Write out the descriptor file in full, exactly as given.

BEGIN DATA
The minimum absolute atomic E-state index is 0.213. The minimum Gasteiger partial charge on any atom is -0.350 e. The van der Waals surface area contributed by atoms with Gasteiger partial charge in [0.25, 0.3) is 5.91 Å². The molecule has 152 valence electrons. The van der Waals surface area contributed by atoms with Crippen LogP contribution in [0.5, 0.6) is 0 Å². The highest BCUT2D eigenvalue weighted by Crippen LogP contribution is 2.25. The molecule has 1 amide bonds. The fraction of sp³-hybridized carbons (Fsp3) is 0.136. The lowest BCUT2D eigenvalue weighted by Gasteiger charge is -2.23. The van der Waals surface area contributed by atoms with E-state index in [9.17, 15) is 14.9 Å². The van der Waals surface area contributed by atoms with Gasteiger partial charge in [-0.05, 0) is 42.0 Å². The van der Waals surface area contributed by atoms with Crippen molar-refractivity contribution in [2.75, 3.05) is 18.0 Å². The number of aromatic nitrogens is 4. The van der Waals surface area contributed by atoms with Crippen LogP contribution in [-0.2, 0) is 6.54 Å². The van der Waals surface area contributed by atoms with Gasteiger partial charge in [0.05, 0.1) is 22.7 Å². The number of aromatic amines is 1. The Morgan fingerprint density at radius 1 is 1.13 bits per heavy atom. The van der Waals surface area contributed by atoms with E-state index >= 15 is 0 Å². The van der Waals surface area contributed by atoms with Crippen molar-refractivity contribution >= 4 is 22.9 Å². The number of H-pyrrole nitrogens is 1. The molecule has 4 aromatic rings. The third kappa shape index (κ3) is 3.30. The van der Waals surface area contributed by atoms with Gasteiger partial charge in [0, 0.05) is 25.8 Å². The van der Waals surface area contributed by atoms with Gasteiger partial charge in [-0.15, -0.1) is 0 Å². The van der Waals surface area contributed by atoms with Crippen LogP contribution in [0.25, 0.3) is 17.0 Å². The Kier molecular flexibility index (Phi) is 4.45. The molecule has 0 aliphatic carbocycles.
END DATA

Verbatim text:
The minimum absolute atomic E-state index is 0.213. The minimum Gasteiger partial charge on any atom is -0.350 e. The van der Waals surface area contributed by atoms with Gasteiger partial charge in [0.25, 0.3) is 5.91 Å². The molecule has 152 valence electrons. The van der Waals surface area contributed by atoms with Crippen LogP contribution in [0.5, 0.6) is 0 Å². The highest BCUT2D eigenvalue weighted by Crippen LogP contribution is 2.25. The molecule has 1 amide bonds. The fraction of sp³-hybridized carbons (Fsp3) is 0.136. The lowest BCUT2D eigenvalue weighted by Gasteiger charge is -2.23. The van der Waals surface area contributed by atoms with E-state index in [9.17, 15) is 14.9 Å². The van der Waals surface area contributed by atoms with Gasteiger partial charge in [-0.05, 0) is 42.0 Å². The van der Waals surface area contributed by atoms with Crippen molar-refractivity contribution in [2.75, 3.05) is 18.0 Å². The number of aromatic nitrogens is 4. The van der Waals surface area contributed by atoms with Crippen LogP contribution in [-0.2, 0) is 6.54 Å². The van der Waals surface area contributed by atoms with Gasteiger partial charge in [0.05, 0.1) is 22.7 Å². The number of aromatic amines is 1. The Morgan fingerprint density at radius 1 is 1.13 bits per heavy atom. The van der Waals surface area contributed by atoms with E-state index >= 15 is 0 Å². The van der Waals surface area contributed by atoms with Crippen molar-refractivity contribution >= 4 is 22.9 Å². The number of H-pyrrole nitrogens is 1. The molecule has 4 aromatic rings. The third kappa shape index (κ3) is 3.30. The van der Waals surface area contributed by atoms with Gasteiger partial charge in [0, 0.05) is 25.8 Å². The van der Waals surface area contributed by atoms with Gasteiger partial charge in [-0.15, -0.1) is 0 Å². The van der Waals surface area contributed by atoms with Crippen LogP contribution in [0.25, 0.3) is 17.0 Å². The Kier molecular flexibility index (Phi) is 4.45. The molecule has 0 aliphatic carbocycles.